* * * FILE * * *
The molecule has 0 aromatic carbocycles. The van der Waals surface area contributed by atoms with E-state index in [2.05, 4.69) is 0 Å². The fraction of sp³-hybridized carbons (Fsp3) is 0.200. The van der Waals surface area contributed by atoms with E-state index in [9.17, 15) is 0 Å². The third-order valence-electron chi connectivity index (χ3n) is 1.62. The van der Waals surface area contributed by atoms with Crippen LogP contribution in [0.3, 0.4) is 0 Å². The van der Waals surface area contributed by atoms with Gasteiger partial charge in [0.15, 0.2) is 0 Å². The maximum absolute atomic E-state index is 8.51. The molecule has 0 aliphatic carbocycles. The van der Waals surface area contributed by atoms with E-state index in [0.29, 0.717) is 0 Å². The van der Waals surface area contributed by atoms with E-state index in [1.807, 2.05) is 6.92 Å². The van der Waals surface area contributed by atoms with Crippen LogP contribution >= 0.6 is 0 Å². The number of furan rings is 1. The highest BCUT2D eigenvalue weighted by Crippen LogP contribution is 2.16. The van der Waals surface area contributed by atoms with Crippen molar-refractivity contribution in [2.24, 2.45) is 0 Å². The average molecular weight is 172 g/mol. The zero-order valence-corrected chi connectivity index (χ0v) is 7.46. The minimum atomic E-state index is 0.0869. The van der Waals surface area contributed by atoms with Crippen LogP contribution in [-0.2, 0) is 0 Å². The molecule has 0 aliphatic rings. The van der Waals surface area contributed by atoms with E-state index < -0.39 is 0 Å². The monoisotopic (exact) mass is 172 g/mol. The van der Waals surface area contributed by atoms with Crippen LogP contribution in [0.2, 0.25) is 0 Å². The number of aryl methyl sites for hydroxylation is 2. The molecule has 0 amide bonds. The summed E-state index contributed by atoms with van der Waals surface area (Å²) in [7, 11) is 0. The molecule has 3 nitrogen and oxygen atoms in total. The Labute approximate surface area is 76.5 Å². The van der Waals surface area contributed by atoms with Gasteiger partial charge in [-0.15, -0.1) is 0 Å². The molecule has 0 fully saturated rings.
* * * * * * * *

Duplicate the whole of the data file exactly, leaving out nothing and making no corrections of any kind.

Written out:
The molecule has 0 aromatic carbocycles. The van der Waals surface area contributed by atoms with E-state index in [2.05, 4.69) is 0 Å². The fraction of sp³-hybridized carbons (Fsp3) is 0.200. The van der Waals surface area contributed by atoms with E-state index in [9.17, 15) is 0 Å². The third-order valence-electron chi connectivity index (χ3n) is 1.62. The van der Waals surface area contributed by atoms with Crippen LogP contribution in [0.3, 0.4) is 0 Å². The van der Waals surface area contributed by atoms with Gasteiger partial charge in [0.15, 0.2) is 0 Å². The maximum absolute atomic E-state index is 8.51. The molecule has 0 aliphatic carbocycles. The van der Waals surface area contributed by atoms with E-state index in [0.29, 0.717) is 0 Å². The van der Waals surface area contributed by atoms with E-state index in [1.807, 2.05) is 6.92 Å². The van der Waals surface area contributed by atoms with Crippen LogP contribution >= 0.6 is 0 Å². The number of furan rings is 1. The highest BCUT2D eigenvalue weighted by Crippen LogP contribution is 2.16. The van der Waals surface area contributed by atoms with Crippen molar-refractivity contribution in [2.24, 2.45) is 0 Å². The average molecular weight is 172 g/mol. The zero-order valence-corrected chi connectivity index (χ0v) is 7.46. The minimum atomic E-state index is 0.0869. The van der Waals surface area contributed by atoms with Crippen LogP contribution in [-0.2, 0) is 0 Å². The molecule has 0 aliphatic rings. The van der Waals surface area contributed by atoms with E-state index < -0.39 is 0 Å². The monoisotopic (exact) mass is 172 g/mol. The van der Waals surface area contributed by atoms with Crippen LogP contribution in [0.2, 0.25) is 0 Å². The number of aryl methyl sites for hydroxylation is 2. The molecule has 0 amide bonds. The summed E-state index contributed by atoms with van der Waals surface area (Å²) in [7, 11) is 0. The molecule has 3 nitrogen and oxygen atoms in total. The Labute approximate surface area is 76.5 Å². The van der Waals surface area contributed by atoms with Gasteiger partial charge in [-0.15, -0.1) is 0 Å². The molecule has 0 fully saturated rings.